Many of the older or rare specimens (such as Crespi ficus or Hiroshima pine) have virtually no price and will probably never be sold again. But every now and then, a prized specimen hits the market and the crowd goes wild.
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When these valuable trees are sold, it is not cheap; So far, the most expensive bonsai is this 800-year-old bonsai pine – it sold for $1.3 million!
Bonsai comes from “pun-sai”, an ancient Chinese art form originally reserved for members of the elite classes. As the practice migrated to Japan and evolved into bonsai, it grew in popularity throughout the population, from peasants to Japanese emperors.
One of the oldest bonsai in the world, it has been cared for by a line of emperors for over 500 years. This tree is known as Sandai Shogun no Matsu or “Tikugawa Pine of the Third Generation”. In the 17th century, the beloved bonsai was obtained by Tokugawa Iemitsu, the third shogun of the Tokugawa dynasty.
Today, this royal specimen is on display in the collection of the Imperial Palace in Tokyo and is designated a Japanese national treasure for its exceptional craftsmanship and cultural value.
Types Of Bonsai Trees Best For The Beginner
Throughout history countless bonsai have been harvested from nature as seedlings. With proper care, these trees become miniature replicas of the natural world they came from. The second oldest bonsai on this list is believed to have a similar genesis; it was collected in the Japanese forest almost 1,000 years ago.
Today, this beautiful juniper bonsai lives in the Omiya Bonsai Village in Omiya, Japan. There, it is a gem among the countless bonsai collected by the “Holy Land of Bonsai” for almost a century of operation.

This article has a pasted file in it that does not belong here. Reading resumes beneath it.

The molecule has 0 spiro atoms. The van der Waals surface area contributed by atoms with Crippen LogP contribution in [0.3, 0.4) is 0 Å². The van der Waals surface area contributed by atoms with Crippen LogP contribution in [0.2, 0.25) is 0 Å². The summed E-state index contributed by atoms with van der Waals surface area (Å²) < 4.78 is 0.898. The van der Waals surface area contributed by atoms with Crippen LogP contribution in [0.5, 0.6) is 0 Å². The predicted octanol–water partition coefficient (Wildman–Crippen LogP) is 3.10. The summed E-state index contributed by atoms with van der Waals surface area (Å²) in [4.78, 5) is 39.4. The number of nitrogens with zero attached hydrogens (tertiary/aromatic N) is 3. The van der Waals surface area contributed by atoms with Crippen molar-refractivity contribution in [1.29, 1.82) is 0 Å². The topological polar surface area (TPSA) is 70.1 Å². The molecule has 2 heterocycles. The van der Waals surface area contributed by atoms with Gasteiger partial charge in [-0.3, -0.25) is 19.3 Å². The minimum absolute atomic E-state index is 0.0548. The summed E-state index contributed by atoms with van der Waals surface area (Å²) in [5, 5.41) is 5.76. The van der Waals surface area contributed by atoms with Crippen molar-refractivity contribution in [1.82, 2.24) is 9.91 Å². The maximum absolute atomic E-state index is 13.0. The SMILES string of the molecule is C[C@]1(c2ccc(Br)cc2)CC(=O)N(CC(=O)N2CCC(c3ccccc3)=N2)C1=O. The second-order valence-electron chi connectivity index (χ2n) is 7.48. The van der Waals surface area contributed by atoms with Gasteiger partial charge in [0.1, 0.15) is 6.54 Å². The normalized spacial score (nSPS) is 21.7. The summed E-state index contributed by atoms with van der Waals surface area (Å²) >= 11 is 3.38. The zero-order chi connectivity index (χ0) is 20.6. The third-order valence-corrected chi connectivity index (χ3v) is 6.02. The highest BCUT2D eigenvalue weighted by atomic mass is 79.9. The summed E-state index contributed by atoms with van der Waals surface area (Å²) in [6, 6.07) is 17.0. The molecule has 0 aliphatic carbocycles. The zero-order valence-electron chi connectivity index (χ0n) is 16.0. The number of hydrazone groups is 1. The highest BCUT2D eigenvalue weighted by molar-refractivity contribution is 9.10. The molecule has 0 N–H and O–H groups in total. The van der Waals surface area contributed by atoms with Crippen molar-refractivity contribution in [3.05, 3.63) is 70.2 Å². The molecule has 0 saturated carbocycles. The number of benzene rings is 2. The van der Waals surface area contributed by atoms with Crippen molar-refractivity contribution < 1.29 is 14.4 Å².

Last on the list of the oldest bonsai is a century-old cypress that is said to have been planted in the same pot for over 200 years. The long lifespan of bonsai is particularly impressive because cypress trees require rigorous and thorough care. You can find this bonsai housed in the Arnold Arboretum of Harvard University in the United States.
Unfortunately, you won’t be around when your new bonsai is big enough to make this list. But with dedicated care (and patience!), a tree you start today will mature in just five to seven years. As you grow in your practice, you can nurture a tree that will inspire for generations.
Best Bonsai Tree Types For Beginners
Although the word bonsai literally translates to “grown in a container”, it symbolizes much more than that. Over the centuries, bonsai has been practiced as a way of bringing us closer to the universe, bringing us deliciously closer to ourselves.
To truly understand bonsai, you must understand the deeper symbolism behind the practice. This guide to the meaning of bonsai will tell you everything you need to know.
The Bonsai Resource Center is here to help you learn the best bonsai care and give you the tools you need to keep your tree healthy and strong. Browse our other items, visit our online store, and connect with other bonsai lovers in our Facebook group to learn everything you need to know about this rewarding hobby! Previous 4 things you need to know before buying your first bonsai May 17, 2020 Next The best soil mix for a bonsai May 25, 2020
You may have seen images on Pinterest and Instagram of bonsai trees adorning desks or bookshelves, or enlivening a living room, and were under the impression that bonsai are houseplants. The truth is that most bonsai species need direct sunlight and outdoor temperature changes to thrive.
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But if you have your heart set on an indoor bonsai, here’s the good news: it’s all about choosing the right bonsai variety and taking proper care of it to set it (and yourself) up for success.
There are several categories of bonsai trees, and of these, only two are suitable for an indoor habitat: tropical or subtropical varieties. To help you out, we’ve compiled a list of bonsai tree types that do well indoors with the right care and conditions.
We list this first because it is by far the best indoor bonsai for beginners. While most indoor bonsai need high humidity and lots of light, the ficus or fig plant is a hardy and adaptable evergreen that can handle low humidity and less light than most.
There are many varieties of
Types Of Bonsai Trees That Are Best For Beginners